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Former South African President Blamed for 330,000 HIV/AIDS Deaths
by Newropeans-Magazine
2008-11-18 08:53:22
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Zackie Achmat, a prominent South African AIDS activist has recently blamed the former president of South Africa, Thabo Mbeki, for 330,000 HIV/AIDS related deaths in the country.

According to a recent study by the Harvard School of Public Health, 330,000 deaths were caused by Mbeki's decision to declare available drugs toxic and dangerous in 1999. The study also found that about 35,000 babies were born HIV-positive between 2000 and 2005.

During most of his presidency, Thabo Mbeki did not believe that HIV causes AIDS. Mbeki viewed AIDS as some kind of a Western conspiracy and "another Western characterization of Africans as promiscuous and Africa as a continent of disease and hopelessness."

In a speech in 2001, Mbeki said that the Western world sees Africans as "promiscuous carriers of germs, unique in the world… they [the West] proclaim that our continent is doomed to an inevitable mortal end because of our unconquerable devotion to the sin of lust."

South Africa is experiencing one of the world’s worst devastations caused by HIV/AIDS epidemic. AIDS is killing about 1,000 people a day in the country where more than five million of people, about 12% of the population, are infected with the virus. More than 2 million people have already died and one in eight of the working-age population is infected with HIV.

AIDS in South Africa is killing parents, teachers, workers, and youth. During an international AIDS conference held in South Africa in 2000, it was estimated that half of country's young people will die of AIDS. According to the 2007 African Union's Peer Review Report, South Africa has "1.2 million AIDS orphans who make up almost 10% of the world's 15 million such children."

In a speech during the international AIDS conference, Nelson Mandela said that "AIDS is currently claiming more lives in Africa than the sum total of all wars, famines and floods, and other deadly diseases… In the face of the great threat posed by HIV/AIDS, we have to rise above our differences and combine our efforts to save our people."

Yet in 2006, Thabo Mbeki's health minister displayed lemons, beetroots, and garlic on the South African stand at an international AIDS conference in Canada, promoting nutrition as the best way of treating AIDS. The United Nations special envoy for AIDS in Africa described South African government as "obtuse, dilatory, and negligent about rolling out HIV/AIDS treatment," and that South Africa's AIDS policy is "more worthy of a lunatic fringe than of a concerned and compassionate state."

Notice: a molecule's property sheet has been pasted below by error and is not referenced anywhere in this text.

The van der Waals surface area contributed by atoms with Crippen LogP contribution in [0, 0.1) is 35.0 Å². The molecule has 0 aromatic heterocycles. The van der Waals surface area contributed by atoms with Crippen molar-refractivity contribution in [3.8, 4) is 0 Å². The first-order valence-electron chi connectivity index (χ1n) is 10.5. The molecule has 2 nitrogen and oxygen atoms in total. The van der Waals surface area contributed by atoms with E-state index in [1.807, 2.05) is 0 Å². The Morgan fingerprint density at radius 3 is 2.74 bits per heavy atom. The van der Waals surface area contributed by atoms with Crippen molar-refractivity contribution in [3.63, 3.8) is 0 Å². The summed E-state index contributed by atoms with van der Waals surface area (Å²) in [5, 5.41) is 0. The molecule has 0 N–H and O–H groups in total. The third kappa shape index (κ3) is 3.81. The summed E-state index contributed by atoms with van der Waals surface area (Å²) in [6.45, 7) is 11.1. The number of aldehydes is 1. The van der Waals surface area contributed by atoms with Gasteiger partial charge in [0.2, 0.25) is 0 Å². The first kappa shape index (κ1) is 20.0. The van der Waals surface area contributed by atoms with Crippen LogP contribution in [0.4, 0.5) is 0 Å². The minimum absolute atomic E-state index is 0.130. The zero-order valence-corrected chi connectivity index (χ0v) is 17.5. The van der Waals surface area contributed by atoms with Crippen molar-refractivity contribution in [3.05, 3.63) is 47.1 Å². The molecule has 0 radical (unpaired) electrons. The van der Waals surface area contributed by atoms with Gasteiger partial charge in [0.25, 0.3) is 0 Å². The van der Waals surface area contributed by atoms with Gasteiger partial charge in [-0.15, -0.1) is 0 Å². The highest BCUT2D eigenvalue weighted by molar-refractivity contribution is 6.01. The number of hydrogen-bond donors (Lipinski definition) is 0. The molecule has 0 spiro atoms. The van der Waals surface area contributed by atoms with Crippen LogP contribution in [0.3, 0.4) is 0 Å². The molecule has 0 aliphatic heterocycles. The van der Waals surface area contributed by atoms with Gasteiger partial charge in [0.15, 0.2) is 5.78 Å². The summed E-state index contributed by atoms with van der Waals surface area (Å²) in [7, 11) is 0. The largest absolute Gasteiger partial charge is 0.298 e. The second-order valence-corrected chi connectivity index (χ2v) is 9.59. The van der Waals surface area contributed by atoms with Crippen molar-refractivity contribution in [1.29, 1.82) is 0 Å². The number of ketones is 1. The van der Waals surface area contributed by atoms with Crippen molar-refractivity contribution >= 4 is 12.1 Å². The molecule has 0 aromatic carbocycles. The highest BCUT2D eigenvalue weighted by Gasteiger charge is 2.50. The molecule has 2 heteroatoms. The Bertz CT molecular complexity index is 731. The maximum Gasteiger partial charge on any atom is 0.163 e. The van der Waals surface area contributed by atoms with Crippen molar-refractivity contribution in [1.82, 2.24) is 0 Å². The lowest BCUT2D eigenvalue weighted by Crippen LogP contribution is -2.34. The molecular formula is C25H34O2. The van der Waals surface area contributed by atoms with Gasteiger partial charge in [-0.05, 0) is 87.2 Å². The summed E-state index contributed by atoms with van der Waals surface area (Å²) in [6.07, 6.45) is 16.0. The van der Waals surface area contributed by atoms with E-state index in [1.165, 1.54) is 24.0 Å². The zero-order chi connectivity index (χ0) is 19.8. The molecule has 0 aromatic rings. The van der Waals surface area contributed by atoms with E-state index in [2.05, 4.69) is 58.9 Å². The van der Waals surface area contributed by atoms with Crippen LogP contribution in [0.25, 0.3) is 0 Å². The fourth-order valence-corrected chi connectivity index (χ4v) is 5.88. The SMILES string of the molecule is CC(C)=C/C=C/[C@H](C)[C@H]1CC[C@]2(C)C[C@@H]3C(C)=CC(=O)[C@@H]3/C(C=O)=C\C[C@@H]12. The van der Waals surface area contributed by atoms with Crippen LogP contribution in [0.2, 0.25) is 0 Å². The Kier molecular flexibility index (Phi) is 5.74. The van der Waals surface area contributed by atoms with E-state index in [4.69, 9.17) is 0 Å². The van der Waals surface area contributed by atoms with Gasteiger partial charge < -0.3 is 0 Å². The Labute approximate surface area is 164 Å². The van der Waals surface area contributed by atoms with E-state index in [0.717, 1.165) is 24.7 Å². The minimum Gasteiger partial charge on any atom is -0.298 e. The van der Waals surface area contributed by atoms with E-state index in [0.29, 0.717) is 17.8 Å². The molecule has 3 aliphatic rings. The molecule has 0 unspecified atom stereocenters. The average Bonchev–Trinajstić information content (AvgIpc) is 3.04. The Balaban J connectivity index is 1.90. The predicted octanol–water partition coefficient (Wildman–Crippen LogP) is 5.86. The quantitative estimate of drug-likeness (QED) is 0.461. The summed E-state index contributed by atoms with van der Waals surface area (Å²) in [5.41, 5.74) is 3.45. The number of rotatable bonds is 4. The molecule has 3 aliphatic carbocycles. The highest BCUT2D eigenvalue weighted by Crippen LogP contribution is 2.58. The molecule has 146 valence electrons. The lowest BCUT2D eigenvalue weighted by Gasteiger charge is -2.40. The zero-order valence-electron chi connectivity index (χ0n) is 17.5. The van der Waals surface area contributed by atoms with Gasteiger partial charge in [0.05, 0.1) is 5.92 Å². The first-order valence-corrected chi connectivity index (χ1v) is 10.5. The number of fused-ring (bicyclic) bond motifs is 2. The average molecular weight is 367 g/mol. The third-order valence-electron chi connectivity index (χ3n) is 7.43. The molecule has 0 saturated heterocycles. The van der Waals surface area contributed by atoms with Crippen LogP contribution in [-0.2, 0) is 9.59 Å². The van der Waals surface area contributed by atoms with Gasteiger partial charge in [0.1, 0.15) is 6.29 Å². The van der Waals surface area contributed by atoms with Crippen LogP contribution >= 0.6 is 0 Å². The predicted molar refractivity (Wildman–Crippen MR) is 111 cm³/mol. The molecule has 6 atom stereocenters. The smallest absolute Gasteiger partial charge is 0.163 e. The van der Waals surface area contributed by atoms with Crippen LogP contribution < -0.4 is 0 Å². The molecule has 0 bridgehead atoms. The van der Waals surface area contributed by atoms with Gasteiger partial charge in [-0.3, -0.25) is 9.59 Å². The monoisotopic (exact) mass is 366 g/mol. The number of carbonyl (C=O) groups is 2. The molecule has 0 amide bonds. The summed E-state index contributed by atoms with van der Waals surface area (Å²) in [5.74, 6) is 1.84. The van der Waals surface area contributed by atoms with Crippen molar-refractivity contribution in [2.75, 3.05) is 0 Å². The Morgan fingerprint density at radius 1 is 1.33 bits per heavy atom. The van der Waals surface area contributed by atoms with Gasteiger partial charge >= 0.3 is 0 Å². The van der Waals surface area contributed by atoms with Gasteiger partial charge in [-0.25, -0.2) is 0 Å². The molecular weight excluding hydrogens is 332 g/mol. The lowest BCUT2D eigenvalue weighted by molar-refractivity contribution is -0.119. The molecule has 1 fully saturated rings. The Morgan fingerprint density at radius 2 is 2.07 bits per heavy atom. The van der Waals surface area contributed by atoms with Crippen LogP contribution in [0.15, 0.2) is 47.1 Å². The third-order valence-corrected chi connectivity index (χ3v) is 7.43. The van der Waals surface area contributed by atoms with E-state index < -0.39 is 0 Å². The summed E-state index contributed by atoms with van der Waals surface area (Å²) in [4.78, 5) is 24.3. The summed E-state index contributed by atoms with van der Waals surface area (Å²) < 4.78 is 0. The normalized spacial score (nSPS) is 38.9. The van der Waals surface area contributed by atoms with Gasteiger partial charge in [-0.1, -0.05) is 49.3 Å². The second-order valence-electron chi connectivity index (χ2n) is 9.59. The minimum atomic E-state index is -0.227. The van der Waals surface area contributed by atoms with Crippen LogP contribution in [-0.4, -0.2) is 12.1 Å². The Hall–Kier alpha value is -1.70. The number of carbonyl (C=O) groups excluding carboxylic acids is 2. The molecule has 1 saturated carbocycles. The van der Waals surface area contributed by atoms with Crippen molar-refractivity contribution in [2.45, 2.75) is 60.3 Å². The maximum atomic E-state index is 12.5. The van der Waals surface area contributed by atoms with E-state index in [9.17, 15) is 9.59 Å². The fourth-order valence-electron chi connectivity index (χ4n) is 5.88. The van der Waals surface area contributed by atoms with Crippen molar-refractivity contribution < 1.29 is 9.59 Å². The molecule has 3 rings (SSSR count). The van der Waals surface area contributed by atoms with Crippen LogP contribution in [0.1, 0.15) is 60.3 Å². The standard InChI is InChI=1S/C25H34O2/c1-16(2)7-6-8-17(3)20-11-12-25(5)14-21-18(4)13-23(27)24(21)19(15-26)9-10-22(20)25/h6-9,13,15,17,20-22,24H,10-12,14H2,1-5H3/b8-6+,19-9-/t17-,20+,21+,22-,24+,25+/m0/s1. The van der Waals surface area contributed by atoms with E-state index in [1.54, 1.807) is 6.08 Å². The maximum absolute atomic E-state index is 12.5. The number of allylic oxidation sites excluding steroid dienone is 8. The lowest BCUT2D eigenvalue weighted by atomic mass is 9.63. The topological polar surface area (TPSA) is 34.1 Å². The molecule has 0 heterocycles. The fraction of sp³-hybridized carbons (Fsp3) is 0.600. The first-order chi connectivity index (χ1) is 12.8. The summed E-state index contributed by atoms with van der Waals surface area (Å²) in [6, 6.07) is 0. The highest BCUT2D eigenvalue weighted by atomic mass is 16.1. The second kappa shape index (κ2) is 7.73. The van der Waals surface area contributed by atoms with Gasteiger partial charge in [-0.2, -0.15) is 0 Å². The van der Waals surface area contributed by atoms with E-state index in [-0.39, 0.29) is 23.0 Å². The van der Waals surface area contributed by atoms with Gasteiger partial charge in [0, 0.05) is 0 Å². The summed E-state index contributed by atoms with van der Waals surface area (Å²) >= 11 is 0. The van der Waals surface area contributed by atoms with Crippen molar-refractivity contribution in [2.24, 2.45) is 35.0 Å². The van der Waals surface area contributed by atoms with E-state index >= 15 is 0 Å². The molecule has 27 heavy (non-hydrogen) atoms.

When the deputy health minister questioned the views of Mbeki and the country's health minister on HIV/AIDS in 2007, she was simply fired.

Today, South Africa has a new president and a new health minister. When she was sworn in, the new health minister, Barbara Hogan, admitted she knows that HIV causes AIDS and added that "HIV and AIDS have to be an absolute priority" for the South African government.

Ordinary people get life in jail for killing one person. What should happen to those whose actions and belief cause the deaths of 330,000 people?

Savo Heleta*
Port Elizabeth - South Africa

* Savo Heleta is a postgraduate student in conflict transformation and management at Nelson Mandela Metropolitan University in Port Elizabeth, South Africa. He is the author of “Not My Turn to Die: Memoirs of a Broken Childhood in Bosnia " -> Visit his blog: http://www.savoheleta.com/.

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Emanuel Paparella2008-11-18 10:05:30
To attempt an answer to the last question: the new president and minister of health ought to prosecute to the full extent of the law and the South African Constitution the violations by their predecessors, if they wish to retain the trust of the people that is. By the way, the same thing ought to happen when the new president of the US takes power. Keep your finger crossed!

Savo Heleta2008-11-19 15:02:23
Emanuel, I completely agree with you in both the South African and American case!

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